...on two fronts. First of all, took the family (minus 3 daughters with their grandparents for the week) to an excellent ice cream shop in Excelsior. It has the same super-dark chocolate ice cream as in Chaska, and if you should need to get a new ride, visit Excel Bike shop. Lots of super-premium ice cream and lots of super premium bicycles to be found in Excelsior, and a really nice downtown as well.
On the other front, I'm very grateful for the "global warming" coverage of IEEE Spectrum. Given that Spectrum tends to uncritically accept the hypothesis (and I don't), this might surprise you, but I am grateful. Why?
Because their uncriticality leads them to make basic mistakes in presenting the evidence, like showing a graph with the "effect" predating the "cause," letting slip that major calculations of historic "temperatures" are nearly tautological, and in "solving" the argument by appealing to authority of an IPCC member--ignoring the fact that Al Gore would not likely have appointed him to the IPCC had he not been a "true believer." It is as if Spectrum desires to prove its case by employing all of the fallacies of informal logic.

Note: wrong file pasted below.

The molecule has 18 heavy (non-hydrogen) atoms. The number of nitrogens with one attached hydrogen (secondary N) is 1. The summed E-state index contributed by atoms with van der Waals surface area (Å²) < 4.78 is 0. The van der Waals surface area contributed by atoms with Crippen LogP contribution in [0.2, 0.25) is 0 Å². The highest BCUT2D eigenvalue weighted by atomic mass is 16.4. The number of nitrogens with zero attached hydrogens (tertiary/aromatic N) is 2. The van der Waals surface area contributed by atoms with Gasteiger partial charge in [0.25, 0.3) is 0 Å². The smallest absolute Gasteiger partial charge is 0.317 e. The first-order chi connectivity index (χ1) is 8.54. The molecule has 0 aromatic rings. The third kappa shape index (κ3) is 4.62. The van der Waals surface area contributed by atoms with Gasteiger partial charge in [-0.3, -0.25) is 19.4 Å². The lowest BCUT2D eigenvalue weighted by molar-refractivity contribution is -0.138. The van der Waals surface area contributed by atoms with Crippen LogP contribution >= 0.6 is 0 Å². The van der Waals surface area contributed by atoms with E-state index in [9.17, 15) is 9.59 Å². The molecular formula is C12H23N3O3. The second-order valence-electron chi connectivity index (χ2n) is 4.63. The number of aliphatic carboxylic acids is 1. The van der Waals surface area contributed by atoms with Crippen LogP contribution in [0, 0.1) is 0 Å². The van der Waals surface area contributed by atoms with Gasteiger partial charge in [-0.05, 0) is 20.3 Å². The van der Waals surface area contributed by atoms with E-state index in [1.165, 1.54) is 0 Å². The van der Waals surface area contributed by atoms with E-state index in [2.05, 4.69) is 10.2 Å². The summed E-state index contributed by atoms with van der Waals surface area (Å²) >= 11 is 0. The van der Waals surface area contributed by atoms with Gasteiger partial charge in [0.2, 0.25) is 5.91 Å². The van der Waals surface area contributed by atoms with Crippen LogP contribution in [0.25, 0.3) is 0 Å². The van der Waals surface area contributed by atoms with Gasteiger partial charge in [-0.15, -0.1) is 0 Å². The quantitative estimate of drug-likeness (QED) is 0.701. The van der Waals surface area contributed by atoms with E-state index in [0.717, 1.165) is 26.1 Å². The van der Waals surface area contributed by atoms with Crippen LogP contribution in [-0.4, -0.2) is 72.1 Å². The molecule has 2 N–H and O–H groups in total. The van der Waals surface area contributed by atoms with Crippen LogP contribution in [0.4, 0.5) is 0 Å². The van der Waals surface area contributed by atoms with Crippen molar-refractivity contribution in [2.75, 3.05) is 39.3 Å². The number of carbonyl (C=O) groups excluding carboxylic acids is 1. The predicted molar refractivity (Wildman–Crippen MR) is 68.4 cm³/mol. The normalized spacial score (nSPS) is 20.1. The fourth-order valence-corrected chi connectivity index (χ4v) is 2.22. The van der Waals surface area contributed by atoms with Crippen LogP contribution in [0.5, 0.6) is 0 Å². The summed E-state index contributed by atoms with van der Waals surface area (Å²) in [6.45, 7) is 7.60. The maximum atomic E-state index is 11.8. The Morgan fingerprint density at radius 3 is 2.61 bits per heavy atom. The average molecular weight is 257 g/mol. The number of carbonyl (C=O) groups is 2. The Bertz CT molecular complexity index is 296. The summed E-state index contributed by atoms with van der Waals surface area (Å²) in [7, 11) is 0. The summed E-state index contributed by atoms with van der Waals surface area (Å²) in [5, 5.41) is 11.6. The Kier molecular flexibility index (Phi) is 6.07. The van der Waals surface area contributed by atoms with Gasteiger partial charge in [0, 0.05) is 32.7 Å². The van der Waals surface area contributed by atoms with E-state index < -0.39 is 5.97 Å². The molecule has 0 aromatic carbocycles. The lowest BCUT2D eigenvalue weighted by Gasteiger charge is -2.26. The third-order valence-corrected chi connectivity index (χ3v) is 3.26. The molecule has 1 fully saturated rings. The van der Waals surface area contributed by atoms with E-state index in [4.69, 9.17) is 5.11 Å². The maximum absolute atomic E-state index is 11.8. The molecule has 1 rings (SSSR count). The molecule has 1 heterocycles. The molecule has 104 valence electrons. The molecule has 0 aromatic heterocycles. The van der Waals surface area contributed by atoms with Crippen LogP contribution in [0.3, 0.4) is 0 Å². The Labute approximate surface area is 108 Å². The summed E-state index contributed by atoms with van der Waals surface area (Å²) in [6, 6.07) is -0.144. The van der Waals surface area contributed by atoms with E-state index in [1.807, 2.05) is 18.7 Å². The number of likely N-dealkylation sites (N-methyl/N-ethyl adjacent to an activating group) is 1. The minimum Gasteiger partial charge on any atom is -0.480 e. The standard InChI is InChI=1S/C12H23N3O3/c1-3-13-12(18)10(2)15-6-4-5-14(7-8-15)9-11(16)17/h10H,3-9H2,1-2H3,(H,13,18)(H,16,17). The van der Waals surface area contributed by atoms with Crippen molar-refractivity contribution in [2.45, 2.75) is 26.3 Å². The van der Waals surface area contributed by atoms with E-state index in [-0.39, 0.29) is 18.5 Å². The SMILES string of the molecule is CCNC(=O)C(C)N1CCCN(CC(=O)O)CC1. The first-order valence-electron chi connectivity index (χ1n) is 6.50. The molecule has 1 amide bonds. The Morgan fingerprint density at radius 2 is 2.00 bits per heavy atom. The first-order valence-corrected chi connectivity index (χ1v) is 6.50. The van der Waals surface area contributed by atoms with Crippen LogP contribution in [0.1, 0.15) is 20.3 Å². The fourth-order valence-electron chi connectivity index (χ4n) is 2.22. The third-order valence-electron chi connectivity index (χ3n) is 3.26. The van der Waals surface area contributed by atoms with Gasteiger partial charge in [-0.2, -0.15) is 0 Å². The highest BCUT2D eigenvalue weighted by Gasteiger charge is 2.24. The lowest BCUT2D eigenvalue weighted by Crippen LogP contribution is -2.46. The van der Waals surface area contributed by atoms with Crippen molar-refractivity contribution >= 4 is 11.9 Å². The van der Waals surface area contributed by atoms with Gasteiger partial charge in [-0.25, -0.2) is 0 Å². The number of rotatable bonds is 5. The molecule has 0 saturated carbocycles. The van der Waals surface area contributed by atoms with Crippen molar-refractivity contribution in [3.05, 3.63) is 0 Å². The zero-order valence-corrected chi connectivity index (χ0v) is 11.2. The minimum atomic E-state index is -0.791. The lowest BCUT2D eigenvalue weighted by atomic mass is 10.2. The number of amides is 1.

Their latest gift is in last month's issue, where they note that current climate models are incapable of modeling the effect of cloud cover. Given that this effect is said to be the major thing that keeps the planet Venus at 900F or so (instead of hundreds of degrees cooler), this is a fairly significant deficiency, to put it mildly.
The cure? Buy a dedicated computer for tens of millions of dollars (or perhaps even billions) to map out the planet in 1km size chunks and start running the models. In other words, one models the day by day interactions of clouds and other weather in just about the same way that your local weatherman does, just on a global scale.
In other words, their very plan reveals that yes, indeed, the cutting edge in climatology is depending on the same basic algorithms that enable your local weatherman's predictions to be slightly better than flipping a coin.
Manvotional: The Light of the Stars - The Light of Stars From Voices of the Night, 1839 By Henry Wadsworth Longfellow The night is come, but not too soon; And sinking silently, All silently, th...
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